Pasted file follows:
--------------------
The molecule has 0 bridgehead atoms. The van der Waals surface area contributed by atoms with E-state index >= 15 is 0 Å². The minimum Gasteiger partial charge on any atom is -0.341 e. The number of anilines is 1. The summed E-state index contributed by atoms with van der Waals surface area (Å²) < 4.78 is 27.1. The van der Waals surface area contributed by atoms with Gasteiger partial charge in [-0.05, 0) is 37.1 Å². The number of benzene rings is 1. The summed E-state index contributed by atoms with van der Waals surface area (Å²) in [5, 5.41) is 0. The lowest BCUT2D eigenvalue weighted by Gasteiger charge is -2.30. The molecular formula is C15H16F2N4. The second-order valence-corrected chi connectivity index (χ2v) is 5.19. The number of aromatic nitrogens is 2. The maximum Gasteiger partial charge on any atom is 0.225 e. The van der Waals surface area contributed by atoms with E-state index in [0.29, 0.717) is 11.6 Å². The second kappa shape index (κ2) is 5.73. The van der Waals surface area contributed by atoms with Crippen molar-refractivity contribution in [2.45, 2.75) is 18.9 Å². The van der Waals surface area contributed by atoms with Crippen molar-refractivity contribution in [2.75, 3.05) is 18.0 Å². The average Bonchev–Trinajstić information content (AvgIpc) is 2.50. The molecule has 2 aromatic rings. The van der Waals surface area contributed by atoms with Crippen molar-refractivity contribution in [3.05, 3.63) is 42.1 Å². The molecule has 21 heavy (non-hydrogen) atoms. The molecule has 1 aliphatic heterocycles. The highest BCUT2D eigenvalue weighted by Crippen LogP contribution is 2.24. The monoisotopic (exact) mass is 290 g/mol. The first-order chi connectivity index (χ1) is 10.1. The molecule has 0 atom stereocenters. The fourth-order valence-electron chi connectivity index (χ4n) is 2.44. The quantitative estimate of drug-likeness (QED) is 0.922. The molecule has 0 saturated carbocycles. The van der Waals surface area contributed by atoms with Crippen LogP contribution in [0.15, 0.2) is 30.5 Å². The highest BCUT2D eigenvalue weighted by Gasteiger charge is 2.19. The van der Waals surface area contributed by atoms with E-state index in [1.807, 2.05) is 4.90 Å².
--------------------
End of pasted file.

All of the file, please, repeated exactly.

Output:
The molecule has 0 bridgehead atoms. The van der Waals surface area contributed by atoms with E-state index >= 15 is 0 Å². The minimum Gasteiger partial charge on any atom is -0.341 e. The number of anilines is 1. The summed E-state index contributed by atoms with van der Waals surface area (Å²) < 4.78 is 27.1. The van der Waals surface area contributed by atoms with Gasteiger partial charge in [-0.05, 0) is 37.1 Å². The number of benzene rings is 1. The summed E-state index contributed by atoms with van der Waals surface area (Å²) in [5, 5.41) is 0. The lowest BCUT2D eigenvalue weighted by Gasteiger charge is -2.30. The molecular formula is C15H16F2N4. The second-order valence-corrected chi connectivity index (χ2v) is 5.19. The number of aromatic nitrogens is 2. The maximum Gasteiger partial charge on any atom is 0.225 e. The van der Waals surface area contributed by atoms with E-state index in [0.29, 0.717) is 11.6 Å². The second kappa shape index (κ2) is 5.73. The van der Waals surface area contributed by atoms with Crippen molar-refractivity contribution in [2.45, 2.75) is 18.9 Å². The van der Waals surface area contributed by atoms with Crippen molar-refractivity contribution in [2.75, 3.05) is 18.0 Å². The average Bonchev–Trinajstić information content (AvgIpc) is 2.50. The molecule has 2 aromatic rings. The van der Waals surface area contributed by atoms with Crippen molar-refractivity contribution in [3.05, 3.63) is 42.1 Å². The molecule has 21 heavy (non-hydrogen) atoms. The molecule has 1 aliphatic heterocycles. The highest BCUT2D eigenvalue weighted by Crippen LogP contribution is 2.24. The monoisotopic (exact) mass is 290 g/mol. The first-order chi connectivity index (χ1) is 10.1. The molecule has 0 atom stereocenters. The fourth-order valence-electron chi connectivity index (χ4n) is 2.44. The quantitative estimate of drug-likeness (QED) is 0.922. The molecule has 0 saturated carbocycles. The van der Waals surface area contributed by atoms with Crippen LogP contribution in [0.15, 0.2) is 30.5 Å². The highest BCUT2D eigenvalue weighted by Gasteiger charge is 2.19. The van der Waals surface area contributed by atoms with E-state index in [1.807, 2.05) is 4.90 Å².